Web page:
most about this four day-long event is all of the old friends she invariably
runs into as she’s coming & going from the convention center.


Photo by Jim Hill

“Whenever I’m down in San Diego for Comic-Con, I just love
the experience of getting outside the hall, walking down the street and then
suddenly going ‘It’s you ! A guy I haven’t seen in three years ! How are you
!,” Dean recalled during a recent phone interview. “Even though I really don’t
like driving to Comic-Con – which is why, these days, I always take the train
down from LA – I really enjoy strolling around San Diego and then running into
people that I haven’t seen for a long, long time.”

Mind you, Marge is sure to run into a lot of people that she
knows / has previously worked with today in Room 24ABC at the San Diego
Convention Center. That’s because this is where Comic-Con’s “Cartoon Creatives:
Women Power in Animation” panel will be held starting at 4:30 p.m. PT. And
joining Dean at this gathering (which will be shining a spotlight on Women in
Animation
‘s goal to have a 50/50 workforce by 2025) will be a veritable who’s
who from the worlds of television & feature animation.

Among those who are scheduled to appear today are:


Daron Nefcy, the creator / executive producer of “Star vs. the Forces of Evil.”
Copyright Disney Enterprises, Inc. All rights reserved 

  • Lauren Faust (the creator of “My Little Pony:
    Friendship is Magic”)
  • Brooke Keesling (the director of animation
    talent development at Disney TV Animation)
  • Katie Krentz (the senior director of development
    at Cartoon Network)
  • Lauren Montgomery (the co-executive producer of
    “Voltron: Legendary Defender”)
  • Daron Nefcy (the creator / executive producer of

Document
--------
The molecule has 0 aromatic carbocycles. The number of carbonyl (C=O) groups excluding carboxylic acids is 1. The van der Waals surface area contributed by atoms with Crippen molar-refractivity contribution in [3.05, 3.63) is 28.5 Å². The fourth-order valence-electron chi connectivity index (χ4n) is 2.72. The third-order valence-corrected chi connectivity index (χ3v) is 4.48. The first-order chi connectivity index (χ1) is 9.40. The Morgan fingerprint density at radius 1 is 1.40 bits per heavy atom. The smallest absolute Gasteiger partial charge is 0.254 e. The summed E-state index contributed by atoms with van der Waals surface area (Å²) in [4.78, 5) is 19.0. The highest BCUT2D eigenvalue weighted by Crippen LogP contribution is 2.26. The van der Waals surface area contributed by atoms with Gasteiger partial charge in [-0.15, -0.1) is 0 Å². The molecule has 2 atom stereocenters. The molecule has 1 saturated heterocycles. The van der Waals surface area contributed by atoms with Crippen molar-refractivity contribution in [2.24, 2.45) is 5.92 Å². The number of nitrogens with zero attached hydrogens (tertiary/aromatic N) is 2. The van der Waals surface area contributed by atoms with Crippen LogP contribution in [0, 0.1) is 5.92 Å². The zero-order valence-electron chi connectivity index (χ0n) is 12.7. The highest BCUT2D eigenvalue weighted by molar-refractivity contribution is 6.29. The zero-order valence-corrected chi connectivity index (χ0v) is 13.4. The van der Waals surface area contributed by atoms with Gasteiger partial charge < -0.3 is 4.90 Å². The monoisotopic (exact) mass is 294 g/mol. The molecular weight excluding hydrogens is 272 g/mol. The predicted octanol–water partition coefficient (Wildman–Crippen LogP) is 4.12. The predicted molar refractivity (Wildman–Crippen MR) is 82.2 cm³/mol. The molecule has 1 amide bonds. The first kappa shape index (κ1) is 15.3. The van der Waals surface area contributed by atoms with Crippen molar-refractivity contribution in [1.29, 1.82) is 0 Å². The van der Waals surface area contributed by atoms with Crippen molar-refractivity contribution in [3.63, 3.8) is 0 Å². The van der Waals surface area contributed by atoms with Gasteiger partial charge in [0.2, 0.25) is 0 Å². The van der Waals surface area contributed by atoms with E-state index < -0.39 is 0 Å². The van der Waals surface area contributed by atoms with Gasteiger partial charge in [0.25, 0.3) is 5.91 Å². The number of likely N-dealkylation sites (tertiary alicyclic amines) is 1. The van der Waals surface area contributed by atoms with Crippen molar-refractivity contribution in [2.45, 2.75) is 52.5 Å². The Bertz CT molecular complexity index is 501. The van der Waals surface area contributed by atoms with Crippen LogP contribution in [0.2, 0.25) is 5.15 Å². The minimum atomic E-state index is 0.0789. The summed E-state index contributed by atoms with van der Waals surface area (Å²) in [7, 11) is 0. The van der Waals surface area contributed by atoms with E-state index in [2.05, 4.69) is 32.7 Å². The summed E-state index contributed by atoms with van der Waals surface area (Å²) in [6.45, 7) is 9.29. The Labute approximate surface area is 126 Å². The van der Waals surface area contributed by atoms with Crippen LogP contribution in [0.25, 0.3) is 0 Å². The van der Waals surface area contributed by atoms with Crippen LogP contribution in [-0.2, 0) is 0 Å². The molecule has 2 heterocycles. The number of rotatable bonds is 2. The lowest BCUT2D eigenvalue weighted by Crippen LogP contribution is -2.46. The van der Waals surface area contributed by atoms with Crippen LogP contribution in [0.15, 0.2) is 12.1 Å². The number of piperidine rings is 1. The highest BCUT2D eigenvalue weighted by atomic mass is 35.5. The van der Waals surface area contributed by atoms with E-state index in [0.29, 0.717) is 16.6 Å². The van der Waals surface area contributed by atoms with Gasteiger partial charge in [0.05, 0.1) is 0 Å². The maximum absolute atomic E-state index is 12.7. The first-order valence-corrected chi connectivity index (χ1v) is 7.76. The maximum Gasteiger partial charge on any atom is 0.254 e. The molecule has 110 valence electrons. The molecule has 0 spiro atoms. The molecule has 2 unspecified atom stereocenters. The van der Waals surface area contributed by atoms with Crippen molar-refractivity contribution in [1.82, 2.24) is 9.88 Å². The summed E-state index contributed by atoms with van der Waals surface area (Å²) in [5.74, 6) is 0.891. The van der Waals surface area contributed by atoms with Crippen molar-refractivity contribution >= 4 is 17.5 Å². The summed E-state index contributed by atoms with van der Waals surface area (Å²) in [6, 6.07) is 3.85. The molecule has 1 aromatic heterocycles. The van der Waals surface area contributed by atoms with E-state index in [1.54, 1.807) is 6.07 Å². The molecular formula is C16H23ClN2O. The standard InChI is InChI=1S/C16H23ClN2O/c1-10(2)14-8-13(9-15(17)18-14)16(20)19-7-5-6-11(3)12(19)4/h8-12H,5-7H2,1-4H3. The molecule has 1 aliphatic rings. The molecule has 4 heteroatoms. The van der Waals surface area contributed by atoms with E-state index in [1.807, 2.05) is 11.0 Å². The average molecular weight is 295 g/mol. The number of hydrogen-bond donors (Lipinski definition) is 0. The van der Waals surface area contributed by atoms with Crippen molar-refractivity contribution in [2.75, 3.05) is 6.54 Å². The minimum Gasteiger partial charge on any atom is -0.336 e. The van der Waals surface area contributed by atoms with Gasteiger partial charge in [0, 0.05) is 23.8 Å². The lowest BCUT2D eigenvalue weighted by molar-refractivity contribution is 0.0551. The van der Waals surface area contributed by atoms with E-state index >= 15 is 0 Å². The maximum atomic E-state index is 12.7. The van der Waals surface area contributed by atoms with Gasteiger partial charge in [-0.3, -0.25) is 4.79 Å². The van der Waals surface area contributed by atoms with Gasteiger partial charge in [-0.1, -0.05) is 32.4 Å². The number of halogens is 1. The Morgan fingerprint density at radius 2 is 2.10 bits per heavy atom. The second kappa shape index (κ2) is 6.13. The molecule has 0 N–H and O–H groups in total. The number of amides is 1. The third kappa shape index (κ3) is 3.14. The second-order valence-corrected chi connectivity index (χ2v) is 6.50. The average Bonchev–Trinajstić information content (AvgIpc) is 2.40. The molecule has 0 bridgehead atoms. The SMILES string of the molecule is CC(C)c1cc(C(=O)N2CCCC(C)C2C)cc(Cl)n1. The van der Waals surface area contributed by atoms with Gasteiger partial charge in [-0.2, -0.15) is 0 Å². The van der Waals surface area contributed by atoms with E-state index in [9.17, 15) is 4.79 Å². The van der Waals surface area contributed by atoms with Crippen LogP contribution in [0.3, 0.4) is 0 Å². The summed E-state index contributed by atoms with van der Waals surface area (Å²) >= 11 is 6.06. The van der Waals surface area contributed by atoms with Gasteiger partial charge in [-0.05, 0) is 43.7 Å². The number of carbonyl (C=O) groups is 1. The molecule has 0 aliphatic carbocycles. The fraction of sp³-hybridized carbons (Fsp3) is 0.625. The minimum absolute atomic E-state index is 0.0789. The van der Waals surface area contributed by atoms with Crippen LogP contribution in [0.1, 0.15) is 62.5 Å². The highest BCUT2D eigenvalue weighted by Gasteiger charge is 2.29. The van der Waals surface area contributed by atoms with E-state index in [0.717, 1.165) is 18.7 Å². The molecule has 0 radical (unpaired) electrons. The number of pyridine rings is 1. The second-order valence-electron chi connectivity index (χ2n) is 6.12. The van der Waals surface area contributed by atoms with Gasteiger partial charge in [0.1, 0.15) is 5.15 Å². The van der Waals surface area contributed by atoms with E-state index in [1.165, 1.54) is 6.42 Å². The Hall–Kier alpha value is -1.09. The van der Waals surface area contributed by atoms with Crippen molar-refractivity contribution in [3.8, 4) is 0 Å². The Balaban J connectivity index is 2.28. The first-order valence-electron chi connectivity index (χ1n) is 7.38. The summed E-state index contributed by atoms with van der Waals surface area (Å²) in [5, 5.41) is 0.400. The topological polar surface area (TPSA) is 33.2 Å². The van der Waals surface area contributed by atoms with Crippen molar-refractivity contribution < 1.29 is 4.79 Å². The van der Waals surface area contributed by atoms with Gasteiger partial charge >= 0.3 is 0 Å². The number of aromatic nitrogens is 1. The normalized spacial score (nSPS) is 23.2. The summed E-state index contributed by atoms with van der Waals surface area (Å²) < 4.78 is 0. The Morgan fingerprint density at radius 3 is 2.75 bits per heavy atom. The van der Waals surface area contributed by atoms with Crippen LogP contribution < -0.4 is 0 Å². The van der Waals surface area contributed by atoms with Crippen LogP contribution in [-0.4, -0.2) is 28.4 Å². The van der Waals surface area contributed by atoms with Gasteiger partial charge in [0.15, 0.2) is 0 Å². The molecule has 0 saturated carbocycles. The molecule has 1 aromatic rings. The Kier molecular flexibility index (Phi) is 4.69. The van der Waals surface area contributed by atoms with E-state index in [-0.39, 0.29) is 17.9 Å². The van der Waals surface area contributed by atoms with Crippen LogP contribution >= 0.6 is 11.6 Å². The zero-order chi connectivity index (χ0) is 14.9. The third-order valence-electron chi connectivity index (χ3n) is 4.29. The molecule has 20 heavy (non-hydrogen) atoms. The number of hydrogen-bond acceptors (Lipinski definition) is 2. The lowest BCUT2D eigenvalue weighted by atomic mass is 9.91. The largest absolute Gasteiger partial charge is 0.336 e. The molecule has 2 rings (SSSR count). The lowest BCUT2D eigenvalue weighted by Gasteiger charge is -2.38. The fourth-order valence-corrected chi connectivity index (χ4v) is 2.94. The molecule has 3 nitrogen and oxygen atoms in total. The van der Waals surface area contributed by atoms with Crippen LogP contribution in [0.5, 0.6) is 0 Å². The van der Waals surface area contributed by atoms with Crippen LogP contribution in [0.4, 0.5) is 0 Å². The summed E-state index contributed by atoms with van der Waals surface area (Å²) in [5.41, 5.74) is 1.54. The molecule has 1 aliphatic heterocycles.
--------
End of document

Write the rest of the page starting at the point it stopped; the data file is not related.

“Star vs. the Forces of Evil”)
  • Gina Shay (the producer of DreamWorks
    Animation’s “Trolls”)
  • Stevie Wermers-Skelton (the co-director of
    Disney’s upcoming “Frozen” holiday special)

Dean (who serves as the co-president of WIA) views this
hour-long session (which will be moderated by Leslie Combemale of Animation
Scoop) as a great example of a lesser known aspect of Comic-Con International.
Which is the many ways that this four day-long event educates the fan
community. Gives them a clearer understanding of what’s really going on in
today’s entertainment world.


Marge Dean, co-president of Women in Animation, speaking at a WIA event 
honoring Nickelodeon’s contributions to television animation. 

“I mean, did you know that women hold only 20% of the
creative roles in today’s animation industry? While the landscape has obviously
changed over the 20+ years that I’ve worked in this field, women still predominantly
work on the management side of animation. Not the creative end of things,”
Marge continued. “That’s a big part of what the Women in Animation organization
is all about. More to the point, why we’re doing outreach to the fan community